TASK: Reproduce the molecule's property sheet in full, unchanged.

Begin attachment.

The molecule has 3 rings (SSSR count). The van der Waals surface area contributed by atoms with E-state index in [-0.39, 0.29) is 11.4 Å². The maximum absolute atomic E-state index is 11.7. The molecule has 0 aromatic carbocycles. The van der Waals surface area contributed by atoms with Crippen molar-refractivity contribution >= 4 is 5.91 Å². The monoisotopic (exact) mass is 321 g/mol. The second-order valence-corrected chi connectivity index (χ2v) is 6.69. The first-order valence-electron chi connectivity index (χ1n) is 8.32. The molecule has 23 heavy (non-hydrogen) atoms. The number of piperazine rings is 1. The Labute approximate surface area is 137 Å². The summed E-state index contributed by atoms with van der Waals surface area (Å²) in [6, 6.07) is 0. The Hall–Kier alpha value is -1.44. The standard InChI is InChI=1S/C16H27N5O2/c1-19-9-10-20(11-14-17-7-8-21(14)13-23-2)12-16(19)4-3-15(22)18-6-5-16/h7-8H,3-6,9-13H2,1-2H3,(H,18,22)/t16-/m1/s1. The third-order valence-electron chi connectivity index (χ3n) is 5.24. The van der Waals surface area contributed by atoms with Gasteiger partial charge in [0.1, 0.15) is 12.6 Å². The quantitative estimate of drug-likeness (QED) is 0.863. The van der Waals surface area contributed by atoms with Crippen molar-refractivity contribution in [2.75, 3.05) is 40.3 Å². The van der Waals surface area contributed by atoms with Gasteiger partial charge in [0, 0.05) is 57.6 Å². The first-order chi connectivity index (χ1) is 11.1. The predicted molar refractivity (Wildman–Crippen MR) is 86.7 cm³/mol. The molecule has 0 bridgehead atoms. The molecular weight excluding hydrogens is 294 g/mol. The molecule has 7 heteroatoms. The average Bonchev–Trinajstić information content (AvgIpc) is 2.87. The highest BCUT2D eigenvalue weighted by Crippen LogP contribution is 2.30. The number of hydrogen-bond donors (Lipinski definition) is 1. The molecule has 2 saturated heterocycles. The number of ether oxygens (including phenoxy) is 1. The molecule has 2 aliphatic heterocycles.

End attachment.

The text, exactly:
The molecule has 3 rings (SSSR count). The van der Waals surface area contributed by atoms with E-state index in [-0.39, 0.29) is 11.4 Å². The maximum absolute atomic E-state index is 11.7. The molecule has 0 aromatic carbocycles. The van der Waals surface area contributed by atoms with Crippen molar-refractivity contribution >= 4 is 5.91 Å². The monoisotopic (exact) mass is 321 g/mol. The second-order valence-corrected chi connectivity index (χ2v) is 6.69. The first-order valence-electron chi connectivity index (χ1n) is 8.32. The molecule has 23 heavy (non-hydrogen) atoms. The number of piperazine rings is 1. The Labute approximate surface area is 137 Å². The summed E-state index contributed by atoms with van der Waals surface area (Å²) in [6, 6.07) is 0. The Hall–Kier alpha value is -1.44. The standard InChI is InChI=1S/C16H27N5O2/c1-19-9-10-20(11-14-17-7-8-21(14)13-23-2)12-16(19)4-3-15(22)18-6-5-16/h7-8H,3-6,9-13H2,1-2H3,(H,18,22)/t16-/m1/s1. The third-order valence-electron chi connectivity index (χ3n) is 5.24. The van der Waals surface area contributed by atoms with Gasteiger partial charge in [0.1, 0.15) is 12.6 Å². The quantitative estimate of drug-likeness (QED) is 0.863. The van der Waals surface area contributed by atoms with Crippen molar-refractivity contribution in [2.75, 3.05) is 40.3 Å². The van der Waals surface area contributed by atoms with Gasteiger partial charge in [0, 0.05) is 57.6 Å². The first-order chi connectivity index (χ1) is 11.1. The predicted molar refractivity (Wildman–Crippen MR) is 86.7 cm³/mol. The molecule has 0 bridgehead atoms. The molecular weight excluding hydrogens is 294 g/mol. The molecule has 7 heteroatoms. The average Bonchev–Trinajstić information content (AvgIpc) is 2.87. The highest BCUT2D eigenvalue weighted by Crippen LogP contribution is 2.30. The number of hydrogen-bond donors (Lipinski definition) is 1. The molecule has 2 saturated heterocycles. The number of ether oxygens (including phenoxy) is 1. The molecule has 2 aliphatic heterocycles.